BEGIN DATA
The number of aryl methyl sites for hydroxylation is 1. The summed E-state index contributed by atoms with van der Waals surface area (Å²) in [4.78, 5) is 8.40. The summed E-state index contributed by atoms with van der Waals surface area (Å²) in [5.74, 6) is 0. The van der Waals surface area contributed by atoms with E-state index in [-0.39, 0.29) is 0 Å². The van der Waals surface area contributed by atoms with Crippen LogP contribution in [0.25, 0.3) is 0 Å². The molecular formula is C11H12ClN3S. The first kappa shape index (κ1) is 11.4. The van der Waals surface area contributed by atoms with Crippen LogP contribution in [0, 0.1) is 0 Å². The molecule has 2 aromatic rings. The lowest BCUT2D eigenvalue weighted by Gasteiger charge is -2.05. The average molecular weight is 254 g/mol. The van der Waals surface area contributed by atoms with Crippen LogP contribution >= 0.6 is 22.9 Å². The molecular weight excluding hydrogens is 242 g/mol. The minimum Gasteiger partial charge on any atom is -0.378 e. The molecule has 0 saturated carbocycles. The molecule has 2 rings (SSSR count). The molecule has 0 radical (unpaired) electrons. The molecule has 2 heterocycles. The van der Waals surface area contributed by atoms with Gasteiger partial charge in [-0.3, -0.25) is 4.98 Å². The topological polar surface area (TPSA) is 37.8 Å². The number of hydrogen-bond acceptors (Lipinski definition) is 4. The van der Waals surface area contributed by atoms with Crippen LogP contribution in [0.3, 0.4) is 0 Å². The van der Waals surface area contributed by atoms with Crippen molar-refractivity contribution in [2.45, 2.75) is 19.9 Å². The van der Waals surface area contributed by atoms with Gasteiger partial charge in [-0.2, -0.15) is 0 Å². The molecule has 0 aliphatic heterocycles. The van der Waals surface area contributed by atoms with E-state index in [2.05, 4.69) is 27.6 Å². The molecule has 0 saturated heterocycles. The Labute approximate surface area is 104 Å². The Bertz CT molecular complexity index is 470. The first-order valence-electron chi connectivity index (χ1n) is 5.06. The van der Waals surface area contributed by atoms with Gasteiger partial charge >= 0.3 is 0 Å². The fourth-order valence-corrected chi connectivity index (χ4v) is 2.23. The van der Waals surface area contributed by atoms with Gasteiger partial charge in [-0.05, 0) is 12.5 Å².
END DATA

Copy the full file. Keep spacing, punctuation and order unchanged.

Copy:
The number of aryl methyl sites for hydroxylation is 1. The summed E-state index contributed by atoms with van der Waals surface area (Å²) in [4.78, 5) is 8.40. The summed E-state index contributed by atoms with van der Waals surface area (Å²) in [5.74, 6) is 0. The van der Waals surface area contributed by atoms with E-state index in [-0.39, 0.29) is 0 Å². The van der Waals surface area contributed by atoms with Crippen LogP contribution in [0.25, 0.3) is 0 Å². The molecular formula is C11H12ClN3S. The first kappa shape index (κ1) is 11.4. The van der Waals surface area contributed by atoms with Crippen LogP contribution in [0, 0.1) is 0 Å². The molecule has 2 aromatic rings. The lowest BCUT2D eigenvalue weighted by Gasteiger charge is -2.05. The average molecular weight is 254 g/mol. The van der Waals surface area contributed by atoms with Crippen LogP contribution >= 0.6 is 22.9 Å². The molecular weight excluding hydrogens is 242 g/mol. The minimum Gasteiger partial charge on any atom is -0.378 e. The molecule has 0 saturated carbocycles. The molecule has 2 rings (SSSR count). The molecule has 0 radical (unpaired) electrons. The molecule has 2 heterocycles. The van der Waals surface area contributed by atoms with Gasteiger partial charge in [-0.3, -0.25) is 4.98 Å². The topological polar surface area (TPSA) is 37.8 Å². The number of hydrogen-bond acceptors (Lipinski definition) is 4. The van der Waals surface area contributed by atoms with Crippen LogP contribution in [0.3, 0.4) is 0 Å². The van der Waals surface area contributed by atoms with Crippen molar-refractivity contribution in [2.45, 2.75) is 19.9 Å². The van der Waals surface area contributed by atoms with Gasteiger partial charge in [-0.2, -0.15) is 0 Å². The molecule has 0 aliphatic heterocycles. The van der Waals surface area contributed by atoms with E-state index in [2.05, 4.69) is 27.6 Å². The molecule has 0 saturated heterocycles. The Labute approximate surface area is 104 Å². The Bertz CT molecular complexity index is 470. The first-order valence-electron chi connectivity index (χ1n) is 5.06. The van der Waals surface area contributed by atoms with Gasteiger partial charge >= 0.3 is 0 Å². The fourth-order valence-corrected chi connectivity index (χ4v) is 2.23. The van der Waals surface area contributed by atoms with Gasteiger partial charge in [-0.05, 0) is 12.5 Å².